Discovered yesterday, 7 hours too late to contribute, this is nonetheless the Kickstarter project that was made for me*.
Animation with substance. The crowd funds it, the crowd owns it. Tube is the experimental production of a 3D animated short about the dream and failure and achievement of immortality. It’s also a love letter to free software and open culture that marks their convergence with independent filmmaking.
As the almost polar opposite of the Kickstarter project mentioned earlier in the week. Tube is not only a slick, well thought out campaign, it also has all the hallmarks of the next generation of animated films in concept if not in content.
For you see, the goal of Tube isn’t just to create an animated film, it’s also to release everything (and I mean everything) under a Creative Commons license after production is finished.
“Surely that’s no big deal” I hear you say “loads of independent animators have released their works under Creative Commons licenses”. Ah, true, however this is a full-blown animated feature. On top of that, it’s entirely open source; that is, once production has wrapped, all the sets, animation, sounds, rigs, etc. will be freely available for anyone to use and modify. Watch the video if you haven’t done so already, it explains everything.
What a significant idea! What animation studio do you know is willing to give away all their tools after a film is released? None! Need a CGI subway car? Sorry, you’ll have to either build it from scratch, or why not re-use the one from Tube? Thanks to the CC license, you can do the latter, and modify if for your needs, all without paying a cent.
Why is this so significant though? Why does should you even pay attention to a diverse group of animation and free culture geeks harp on about making a film and then giving everything away? Well, it’s a massive pointer to where content is eventually going. In other words, Tube is a very early prototype for the animated films that will eventually come.
Think about it for a second. The group is requesting donations. Why? Because making a film has (and will) cost money. Unless loads of people are willing to give up a lot of free time, films will require money to be spent in order for them to be made in a timely fashion. Secondly, and this is the really salient point, The point is to make something entertaining, not exploit audiences. The animators are still compensated, they aren’t reduced to working for free; highly ironic considering many artists in studios working on massively profitable properties continue to whittle their lives away at the studios’ pleasure. Also, because it is released under a Creative Commons license, the film will go on to further assist and benefit anyone and everyone.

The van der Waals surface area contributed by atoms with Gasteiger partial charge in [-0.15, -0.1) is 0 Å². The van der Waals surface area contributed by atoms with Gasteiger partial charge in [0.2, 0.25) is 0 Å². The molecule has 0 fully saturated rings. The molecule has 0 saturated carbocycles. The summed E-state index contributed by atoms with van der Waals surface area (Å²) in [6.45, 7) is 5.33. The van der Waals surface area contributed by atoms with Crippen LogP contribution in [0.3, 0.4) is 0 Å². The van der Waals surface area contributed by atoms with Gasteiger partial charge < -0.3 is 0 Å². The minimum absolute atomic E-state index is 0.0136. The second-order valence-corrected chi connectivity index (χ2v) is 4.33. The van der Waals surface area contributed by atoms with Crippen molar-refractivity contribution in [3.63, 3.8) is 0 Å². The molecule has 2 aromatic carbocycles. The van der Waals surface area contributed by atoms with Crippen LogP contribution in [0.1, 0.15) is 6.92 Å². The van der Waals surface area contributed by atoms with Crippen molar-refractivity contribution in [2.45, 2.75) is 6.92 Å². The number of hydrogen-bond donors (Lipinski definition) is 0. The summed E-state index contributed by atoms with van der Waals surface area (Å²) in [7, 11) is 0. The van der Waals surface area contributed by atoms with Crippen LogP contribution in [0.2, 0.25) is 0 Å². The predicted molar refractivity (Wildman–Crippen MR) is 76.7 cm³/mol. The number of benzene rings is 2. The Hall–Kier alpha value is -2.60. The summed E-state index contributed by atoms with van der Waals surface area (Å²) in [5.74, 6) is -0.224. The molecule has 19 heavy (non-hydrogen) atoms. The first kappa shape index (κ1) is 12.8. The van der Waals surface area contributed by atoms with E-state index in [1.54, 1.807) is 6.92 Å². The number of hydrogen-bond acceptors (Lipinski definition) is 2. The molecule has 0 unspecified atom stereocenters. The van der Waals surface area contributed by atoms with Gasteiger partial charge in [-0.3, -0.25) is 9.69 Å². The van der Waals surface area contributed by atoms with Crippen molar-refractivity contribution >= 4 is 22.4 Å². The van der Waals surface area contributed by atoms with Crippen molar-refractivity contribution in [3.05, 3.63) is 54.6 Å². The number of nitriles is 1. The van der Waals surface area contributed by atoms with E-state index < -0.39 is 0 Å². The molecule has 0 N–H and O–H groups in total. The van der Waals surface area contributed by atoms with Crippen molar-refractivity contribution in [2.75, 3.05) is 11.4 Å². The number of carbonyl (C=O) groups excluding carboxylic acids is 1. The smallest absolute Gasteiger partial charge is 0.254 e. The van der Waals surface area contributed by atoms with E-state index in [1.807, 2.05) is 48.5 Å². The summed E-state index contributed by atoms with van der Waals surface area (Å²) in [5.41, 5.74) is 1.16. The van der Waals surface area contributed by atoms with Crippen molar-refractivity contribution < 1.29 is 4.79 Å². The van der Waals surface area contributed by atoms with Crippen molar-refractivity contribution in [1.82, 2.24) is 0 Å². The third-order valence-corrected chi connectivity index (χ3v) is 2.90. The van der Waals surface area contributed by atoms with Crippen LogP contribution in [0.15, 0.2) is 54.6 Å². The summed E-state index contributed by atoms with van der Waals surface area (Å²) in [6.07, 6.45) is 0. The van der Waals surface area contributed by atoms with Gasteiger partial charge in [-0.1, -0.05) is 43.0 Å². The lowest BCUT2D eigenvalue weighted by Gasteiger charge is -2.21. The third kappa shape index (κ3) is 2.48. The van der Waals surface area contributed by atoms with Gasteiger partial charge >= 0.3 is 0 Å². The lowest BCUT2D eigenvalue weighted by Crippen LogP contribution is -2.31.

So where is this going to end up? Well, eventually, films will only be financed as far as time spent, in other words, if rigs, sets, etc. are freely available, the only thing that will cost money is making them move the way the director wants them to, in other words, the actual animation itself. And with only that and various post-production work to pay for, animated films are likely to become much more common and freely available.
Crowdsourcing will also become much more widespread. Instead of studios coughing up the money themselves and keeping any profits in return for the risk, they can simply crowdsource the funding, pay the animators to make the film and build a solid reputation off of their products. All this doesn’t preclude making profits, in fact, if the filmmaking model is simplified, there are even more opportunities available to make money; as mentioned last week, merchandising will always be there.
On top of all that, the greater proliferation of these kinds of films there are, the greater the quality will be. I can’t wait for the day when an independent, crowd-sourced, collectively animated film wins critical appraise.
*Yes, I am an open source junkie, in part because Steve Jobs set the price of the PowerBook way to high for me, so instead I turned to Linux and haven’t looked back since.